The Lord does not tolerate those who dishonor his royal authority, including Eli, who passively endorses his sons’ disrespect by failing to confront it forcefully enough. The Lord even cancels his conditional promise to Eli and announces that he will replace Eli’s descendants with those who are more worthy. As noted above, this episode foreshadows God’s rejection of Saul and election of David. In the passage’s larger canonical context (the Former Prophets), it is a sobering reminder to the exiles that a privileged position before God does not insulate one from divine discipline and that disobedience can cause promised blessing to evaporate. At the same time, it serves as a challenge to the exiles not to repeat the sins of the past. They must respect the Lord’s royal authority by obeying him.
Teaching the Text
- The Lord does not tolerate those who value their own selfish desires above honoring the Lord and thereby disrespect his royal authority. In contrast to Hannah, who affirms the Lord’s holiness (2:2), Eli’s sons disrespect the Lord by disregarding his clearly revealed commands and depriving him of his proper portion of the people’s offerings. Their attitudes and actions indicate that they value their own desires above honoring the Lord. In so doing they treat him as if he does not have authority over them. In a New Testament or modern context, disrespect for God’s royal authority may take many specific forms, depending on one’s circumstances. But at the most fundamental level, we disrespect God anytime we disregard his revealed moral will and by our attitudes and actions deny his authority over our lives. Now, as then, God will confront those who treat him with disrespect. In the case of Eli and his sons, they lose their lives and their priestly dynasty. In a New Testament or modern context, God’s discipline may take a variety of forms (see, e.g., Acts 5:1–11; 1 Cor. 11:27–32; Heb. 11:15–17, 25), but one thing is certain: it can be unpleasant and even severe.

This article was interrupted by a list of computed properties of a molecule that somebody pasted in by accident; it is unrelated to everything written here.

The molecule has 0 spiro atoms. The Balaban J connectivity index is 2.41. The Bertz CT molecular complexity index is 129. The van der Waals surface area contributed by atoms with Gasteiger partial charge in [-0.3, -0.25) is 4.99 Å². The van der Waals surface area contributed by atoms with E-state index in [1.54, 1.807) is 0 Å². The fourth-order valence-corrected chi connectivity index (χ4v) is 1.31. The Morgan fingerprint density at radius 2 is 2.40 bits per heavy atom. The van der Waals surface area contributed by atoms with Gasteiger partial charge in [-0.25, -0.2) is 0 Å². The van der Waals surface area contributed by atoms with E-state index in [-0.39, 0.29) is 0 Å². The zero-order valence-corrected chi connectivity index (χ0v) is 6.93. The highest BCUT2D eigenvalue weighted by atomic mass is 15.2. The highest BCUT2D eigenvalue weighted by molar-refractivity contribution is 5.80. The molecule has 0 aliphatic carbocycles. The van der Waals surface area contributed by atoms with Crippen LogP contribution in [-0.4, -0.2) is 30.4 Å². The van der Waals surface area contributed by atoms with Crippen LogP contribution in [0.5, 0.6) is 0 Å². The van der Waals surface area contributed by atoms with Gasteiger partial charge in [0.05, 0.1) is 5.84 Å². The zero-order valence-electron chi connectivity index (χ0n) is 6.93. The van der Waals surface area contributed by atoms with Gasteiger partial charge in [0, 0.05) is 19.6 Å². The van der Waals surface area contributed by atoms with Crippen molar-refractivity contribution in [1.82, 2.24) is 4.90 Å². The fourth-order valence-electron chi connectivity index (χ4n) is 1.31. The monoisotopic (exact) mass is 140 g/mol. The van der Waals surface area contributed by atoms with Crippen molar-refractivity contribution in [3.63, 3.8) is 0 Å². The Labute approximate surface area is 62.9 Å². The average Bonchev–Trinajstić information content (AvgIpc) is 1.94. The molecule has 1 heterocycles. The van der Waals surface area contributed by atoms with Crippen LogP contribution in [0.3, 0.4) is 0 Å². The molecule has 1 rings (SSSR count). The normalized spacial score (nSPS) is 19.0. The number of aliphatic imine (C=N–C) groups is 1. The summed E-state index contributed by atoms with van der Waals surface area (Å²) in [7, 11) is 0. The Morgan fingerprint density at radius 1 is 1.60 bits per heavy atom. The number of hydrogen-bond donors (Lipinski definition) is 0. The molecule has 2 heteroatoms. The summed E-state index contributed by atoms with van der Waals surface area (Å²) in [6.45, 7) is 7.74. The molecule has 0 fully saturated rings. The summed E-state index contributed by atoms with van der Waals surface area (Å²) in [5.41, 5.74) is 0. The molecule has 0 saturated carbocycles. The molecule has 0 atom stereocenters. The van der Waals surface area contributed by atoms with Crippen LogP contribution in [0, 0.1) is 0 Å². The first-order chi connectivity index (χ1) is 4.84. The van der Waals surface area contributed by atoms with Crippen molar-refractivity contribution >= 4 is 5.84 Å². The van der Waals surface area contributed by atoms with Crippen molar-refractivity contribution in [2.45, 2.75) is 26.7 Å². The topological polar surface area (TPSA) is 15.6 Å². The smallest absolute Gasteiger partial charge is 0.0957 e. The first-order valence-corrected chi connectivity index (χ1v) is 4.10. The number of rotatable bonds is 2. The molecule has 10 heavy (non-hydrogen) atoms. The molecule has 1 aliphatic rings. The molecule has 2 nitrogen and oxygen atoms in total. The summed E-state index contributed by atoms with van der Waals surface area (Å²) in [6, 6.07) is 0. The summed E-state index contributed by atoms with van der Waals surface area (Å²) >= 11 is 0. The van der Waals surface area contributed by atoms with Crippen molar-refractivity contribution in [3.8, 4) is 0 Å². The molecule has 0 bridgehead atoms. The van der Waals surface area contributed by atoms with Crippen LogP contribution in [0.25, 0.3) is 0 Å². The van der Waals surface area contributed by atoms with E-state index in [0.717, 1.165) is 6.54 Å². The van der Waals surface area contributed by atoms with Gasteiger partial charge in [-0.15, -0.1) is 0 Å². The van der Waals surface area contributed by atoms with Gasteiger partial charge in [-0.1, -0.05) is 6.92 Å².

A corollary of this first principle may be stated as follows: the Lord expects total allegiance from his chosen servants. Eli warns his sons, albeit belatedly, about the consequences of their actions. Yet from God’s perspective, this is not an adequate response. After all, apparently Eli is content to benefit from their misbehavior. Though he is old and weak, he has the authority to remove them from office, but he fails to do so. The Lord punishes Eli because he tolerates his sons’ contempt, even though he does not approve of it or directly participate in it. In this case there is no middle ground. To participate in and tolerate the sons’ sins in any way is to align oneself against the Lord. Eli serves as a reminder that God demands total allegiance from his servants. Halfhearted lip service without substantive action does not impress him.
Eli’s sons dishonored the Lord by not following the sacrificial procedures described in the law. This life-size replica of the tabernacle located at Timna, Israel, shows the altar, with a shovel and three-prong fork leaning against it, in the courtyard of the tent of meeting.
- The Lord may withdraw his promised blessing from those who reject his authority. The Lord is faithful and reliable, and he expects his servants to be loyal and obedient. Being called to a special position, as Eli and his family are, does not insulate one from divine discipline. From everyone to whom much is given, much is required (Amos 3:2; Luke 12:48). God sometimes makes promises to those whom he chooses, but often these promises are contingent upon continued loyalty. Rather than being guarantees that give the recipients a license to act as they wish, these promises should motivate continued obedience.
This is not a text about parenting. One could use Eli’s example to illustrate poor parenting if one were preaching from another passage that deals directly with the subject of parenting, such as a proverb. (The NT frequently uses OT characters and events for illustrative purposes, even when the OT text is not directly addressing the theme of the NT passage.) But if 1 Samuel 2:12–36 is one’s base text for a sermon or lesson, then the themes outlined above, not parenting, should be the focus of the exposition.
Robert B. Chisholm Jr.